Guide to Pinoy Sawsawan
Make sure to stock up on these classic Filipino condiments on your next trip to the grocery:
Vinegar or suka is a staple in the Filipino kitchen, mostly thanks to its high levels of acidity and overall versatility. Most Filipinos keep a bottle of either distilled white vinegar or cane vinegar in their kitchens to use either as a condiment to go with fried foods like longganisa and tuyo, or as a main flavoring agent in dishes like adobo, kinilaw and even atchara.
PATIS (Fish sauce)
Most Filipinos often use pungent fish sauce or patis in place of salt to season their food, such as soups and stews like tinola and sinigang, in order to add another layer of flavor. Patis is made by collecting the juices from barrels of slowly fermenting anchovies.
TOYO (Soy Sauce)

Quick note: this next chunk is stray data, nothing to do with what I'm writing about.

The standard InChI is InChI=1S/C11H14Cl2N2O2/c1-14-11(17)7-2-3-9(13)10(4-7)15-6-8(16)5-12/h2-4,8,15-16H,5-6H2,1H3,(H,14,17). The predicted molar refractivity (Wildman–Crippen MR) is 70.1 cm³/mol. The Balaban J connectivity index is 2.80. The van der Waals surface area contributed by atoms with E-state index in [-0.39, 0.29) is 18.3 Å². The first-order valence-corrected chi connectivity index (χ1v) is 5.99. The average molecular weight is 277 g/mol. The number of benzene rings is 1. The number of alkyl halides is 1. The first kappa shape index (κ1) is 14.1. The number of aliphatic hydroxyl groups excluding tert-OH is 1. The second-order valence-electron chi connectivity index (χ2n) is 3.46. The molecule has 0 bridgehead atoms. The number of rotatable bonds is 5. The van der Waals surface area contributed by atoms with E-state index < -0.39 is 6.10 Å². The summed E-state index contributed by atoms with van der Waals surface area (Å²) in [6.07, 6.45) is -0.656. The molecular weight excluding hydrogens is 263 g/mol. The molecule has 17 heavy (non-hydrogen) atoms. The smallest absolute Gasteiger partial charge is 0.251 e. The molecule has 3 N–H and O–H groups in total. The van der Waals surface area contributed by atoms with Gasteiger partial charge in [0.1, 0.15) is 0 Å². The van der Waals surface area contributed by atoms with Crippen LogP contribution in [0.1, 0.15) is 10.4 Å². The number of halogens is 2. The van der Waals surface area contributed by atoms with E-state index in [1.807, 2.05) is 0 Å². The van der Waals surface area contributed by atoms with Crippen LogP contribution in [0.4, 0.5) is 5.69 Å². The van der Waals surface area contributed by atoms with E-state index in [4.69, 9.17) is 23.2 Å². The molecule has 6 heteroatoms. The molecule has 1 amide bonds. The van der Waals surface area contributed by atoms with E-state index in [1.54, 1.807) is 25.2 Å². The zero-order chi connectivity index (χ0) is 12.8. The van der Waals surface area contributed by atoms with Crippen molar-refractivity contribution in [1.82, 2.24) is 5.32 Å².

Originally from China, soy sauce or toyo is a deep brown sauce made by fermenting soy beans with wheat and salt, and pressing them through a sieve. Thanks to its salty umami flavor, soy sauce is often paired with sharper, sour condiments such as calamansi, red chillies or vinegar and is most commonly used in making dishes such as adobo.
A staple at many parties and fiestas, Lechon sauce is a thick, sweet condiment made of finely chopped liver, vinegar, sugar and pepper. It is usually served alongside lechon (hence the name) and can be used to make lechong paksiw often using leftover lechon.
SWEET CHILI SAUCE
While not necessarily an exclusively Filipino condiment, sweet chilli sauce is fast becoming a local staple. Originally from Thailand, this very sweet and slightly spicy sauce pairs well with oilier fried Filipino foods like lumpiang shanghai and whole fried fish.
A firm crowd favorite, banana ketchup is a sweet and spicy bright red sauce made of bananas and a handful of spices. Often served with tortang talong and barbecued pork, banana ketchup was said to have been invented in the 1940s when there weren't enough tomatoes to produce regular tomato ketchup.
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Photo by Riell Santos